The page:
Erika didn’t get a chance to finish The Princess Bride Home Movie and is hoping that she might get to do that this weekend. It’s been an intense week with a lot of writing to catch up on for her, and so it’s been a lot of short YouTube content, especially Matt Baume, whose new Muppet video brought out all kinds of nostalgia. It’s hard to escape the influence of Disney where she is, and so this week, Defunctland has taken up some of the viewing time. She’s also been checking out iilluminaughtii. Netflix is calling to her with The Movies that Made Us for a little more nostalgia, and when she can focus on subtitles, there’s also Young Royals.
Something has drawn Erika to Shakespeare this week and she’s been reading sonnets again; not a bad thing to do for an aspiring poet, although Erika admits she doesn’t have the patience for poetic styles that require paying attention to rhymes and syllables. Twelfth Night has been beckoning to her, although a whole play feels like a lot at the moment and may have to wait until some other projects are finished first. Taming of the Shrew might also land in the “to read” pile soon, too. Another “highlight” from the week would be the slash fiction she happened across about Avram and Tommy from The Frisco Kid, (if we assume that “highlight” means “things that she never thought existed, and definitely never thought she would read.”) She’s hoping to start Atonement Camp for Unrepentant Homophobes soon, too.
It’s a chicken or egg question, which came first–a desire to read sonnets or a desire to listen to Kiss Me Kate; both came about on the same day as a way of dealing with writer’s block this week. Camelot also landed on the playlist, too. And because we were into kings and castles, Six The Musical also went back into the rotation. John Field’s Nocturnes have been popping up once in a while; although Erika stands firm in her preference for work from the Baroque and Classical eras, she is grudgingly acknowledging that not all of the Romantic work is too melodramatic to listen to.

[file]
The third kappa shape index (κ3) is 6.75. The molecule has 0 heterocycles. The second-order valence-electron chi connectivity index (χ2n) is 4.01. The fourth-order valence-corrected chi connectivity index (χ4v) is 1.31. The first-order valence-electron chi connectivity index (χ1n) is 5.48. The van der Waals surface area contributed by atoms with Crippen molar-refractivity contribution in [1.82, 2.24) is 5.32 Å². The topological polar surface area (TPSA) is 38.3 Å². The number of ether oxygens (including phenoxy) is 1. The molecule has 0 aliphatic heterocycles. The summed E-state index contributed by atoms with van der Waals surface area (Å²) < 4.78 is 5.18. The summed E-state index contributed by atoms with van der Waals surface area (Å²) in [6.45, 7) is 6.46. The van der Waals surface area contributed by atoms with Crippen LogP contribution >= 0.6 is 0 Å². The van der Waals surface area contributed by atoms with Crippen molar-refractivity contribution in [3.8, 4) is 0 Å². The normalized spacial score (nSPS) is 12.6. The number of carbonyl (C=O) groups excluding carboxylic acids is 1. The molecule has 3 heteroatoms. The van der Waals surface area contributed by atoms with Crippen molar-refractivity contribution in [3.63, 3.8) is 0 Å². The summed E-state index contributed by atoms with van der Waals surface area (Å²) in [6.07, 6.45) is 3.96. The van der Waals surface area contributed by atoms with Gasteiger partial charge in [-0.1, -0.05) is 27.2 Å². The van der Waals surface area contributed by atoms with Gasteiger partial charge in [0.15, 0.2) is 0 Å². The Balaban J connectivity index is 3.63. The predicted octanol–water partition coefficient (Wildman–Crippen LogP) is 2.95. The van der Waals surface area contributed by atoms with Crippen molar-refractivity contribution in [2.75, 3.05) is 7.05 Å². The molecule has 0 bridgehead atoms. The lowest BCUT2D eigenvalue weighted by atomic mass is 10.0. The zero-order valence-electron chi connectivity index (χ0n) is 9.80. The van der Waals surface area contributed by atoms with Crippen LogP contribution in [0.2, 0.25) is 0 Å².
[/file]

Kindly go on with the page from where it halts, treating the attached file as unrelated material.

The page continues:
Mary is flying through Bath Haus by P.J. Vernon. If you haven’t gotten your copy yet, you need to! Trust Mary on this.
The White Lotus Hotel on HBO is Mary’s new show to watch. New episodes air every Sunday. It’s a great way to close the weekend.
Mary is listening to the newest episode of Dark History hosted by Bailey Sarian. This episode is about the origins of birth control. To no one’s surprise, birth control was not about women’s rights but about population control.
Andrew is coming to us from his vacation in Atlantic City, with a read/watch/listen special report.
He’s stuffed his tote bag from Words Matter Bookstore full for his beach trip.
In it, he’s packed The New York Times’ Summer Reading special issue, which he says is “a really good beach read.”On location, Andrew began Bryant Simon’s Boardwalk of Dreams), and tells us, “it’s such a meta reading activity,” since he’s reading it while looking out at the Atlantic Ocean and passing back and forth from the Claridge Hotel to the beach. He hopes to have Simon on in the future to discuss Atlantic City’s storied past. And, he’s about to start reading P.J. Vernon’s Bath Haus, which he knows will be quite a beachy, steamy (literally), queer-aesthetic, immersive experience. There is more to come about and he just caught up with a scene that left him with so many questions (all he can say, without spoiling it, is watch out for Jennifer Coolidge’s character…wow!).
He’s still absorbing a few podcasts each day, and he really likes listening to Behind the Velvet Rope hosted by David Yontef. Andrew is such a fan of A Chorus Line, and what a pleasure to listen to David’s interview with Audrey Landers. She plays Val in the movie and performs “Dance: Ten, Looks: Three.” He is also loving Patti Lupone singing Irving Berlin at the Hollywood Bowl.
(Andrew also shared this fun fact: Irving Berlin actually vacationed in Atlantic City’s nearby Ventnor’s St. Leonard’s Tract, and he entertained guests at the piano.
Andrew takes in the view and a good book.